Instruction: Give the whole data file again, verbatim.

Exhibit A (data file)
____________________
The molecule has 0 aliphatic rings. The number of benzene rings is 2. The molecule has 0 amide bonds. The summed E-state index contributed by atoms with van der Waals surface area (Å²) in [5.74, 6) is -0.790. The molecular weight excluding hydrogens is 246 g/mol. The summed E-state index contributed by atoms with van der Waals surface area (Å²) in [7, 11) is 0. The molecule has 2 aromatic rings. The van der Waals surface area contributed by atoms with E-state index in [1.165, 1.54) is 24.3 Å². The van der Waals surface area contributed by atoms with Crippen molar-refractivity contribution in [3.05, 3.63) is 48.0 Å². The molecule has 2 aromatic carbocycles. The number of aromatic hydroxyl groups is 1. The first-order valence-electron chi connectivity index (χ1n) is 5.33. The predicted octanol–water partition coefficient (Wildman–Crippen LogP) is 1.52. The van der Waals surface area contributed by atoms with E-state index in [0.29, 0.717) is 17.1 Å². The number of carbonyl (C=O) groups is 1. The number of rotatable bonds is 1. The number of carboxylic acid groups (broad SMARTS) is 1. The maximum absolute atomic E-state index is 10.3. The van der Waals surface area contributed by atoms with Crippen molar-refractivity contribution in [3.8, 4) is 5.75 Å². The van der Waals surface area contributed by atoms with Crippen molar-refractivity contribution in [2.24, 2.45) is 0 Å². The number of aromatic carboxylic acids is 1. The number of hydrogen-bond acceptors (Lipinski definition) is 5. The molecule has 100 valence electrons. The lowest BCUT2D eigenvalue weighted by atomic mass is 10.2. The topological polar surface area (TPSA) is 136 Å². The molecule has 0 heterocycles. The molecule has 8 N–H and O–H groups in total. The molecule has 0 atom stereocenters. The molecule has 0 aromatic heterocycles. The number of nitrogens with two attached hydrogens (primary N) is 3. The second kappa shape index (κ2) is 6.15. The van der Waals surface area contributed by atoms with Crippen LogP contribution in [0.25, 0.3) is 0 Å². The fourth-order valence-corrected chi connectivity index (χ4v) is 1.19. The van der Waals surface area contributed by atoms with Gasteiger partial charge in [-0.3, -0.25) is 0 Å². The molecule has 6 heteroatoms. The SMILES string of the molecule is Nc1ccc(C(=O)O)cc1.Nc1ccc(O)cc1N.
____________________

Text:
The molecule has 0 aliphatic rings. The number of benzene rings is 2. The molecule has 0 amide bonds. The summed E-state index contributed by atoms with van der Waals surface area (Å²) in [5.74, 6) is -0.790. The molecular weight excluding hydrogens is 246 g/mol. The summed E-state index contributed by atoms with van der Waals surface area (Å²) in [7, 11) is 0. The molecule has 2 aromatic rings. The van der Waals surface area contributed by atoms with E-state index in [1.165, 1.54) is 24.3 Å². The van der Waals surface area contributed by atoms with Crippen molar-refractivity contribution in [3.05, 3.63) is 48.0 Å². The molecule has 2 aromatic carbocycles. The number of aromatic hydroxyl groups is 1. The first-order valence-electron chi connectivity index (χ1n) is 5.33. The predicted octanol–water partition coefficient (Wildman–Crippen LogP) is 1.52. The van der Waals surface area contributed by atoms with E-state index in [0.29, 0.717) is 17.1 Å². The number of carbonyl (C=O) groups is 1. The number of rotatable bonds is 1. The number of carboxylic acid groups (broad SMARTS) is 1. The maximum absolute atomic E-state index is 10.3. The van der Waals surface area contributed by atoms with Crippen molar-refractivity contribution in [3.8, 4) is 5.75 Å². The van der Waals surface area contributed by atoms with Crippen molar-refractivity contribution in [2.24, 2.45) is 0 Å². The number of aromatic carboxylic acids is 1. The number of hydrogen-bond acceptors (Lipinski definition) is 5. The molecule has 100 valence electrons. The lowest BCUT2D eigenvalue weighted by atomic mass is 10.2. The topological polar surface area (TPSA) is 136 Å². The molecule has 0 heterocycles. The molecule has 8 N–H and O–H groups in total. The molecule has 0 atom stereocenters. The molecule has 0 aromatic heterocycles. The number of nitrogens with two attached hydrogens (primary N) is 3. The second kappa shape index (κ2) is 6.15. The van der Waals surface area contributed by atoms with Crippen LogP contribution in [0.25, 0.3) is 0 Å². The fourth-order valence-corrected chi connectivity index (χ4v) is 1.19. The van der Waals surface area contributed by atoms with Gasteiger partial charge in [-0.3, -0.25) is 0 Å². The molecule has 6 heteroatoms. The SMILES string of the molecule is Nc1ccc(C(=O)O)cc1.Nc1ccc(O)cc1N.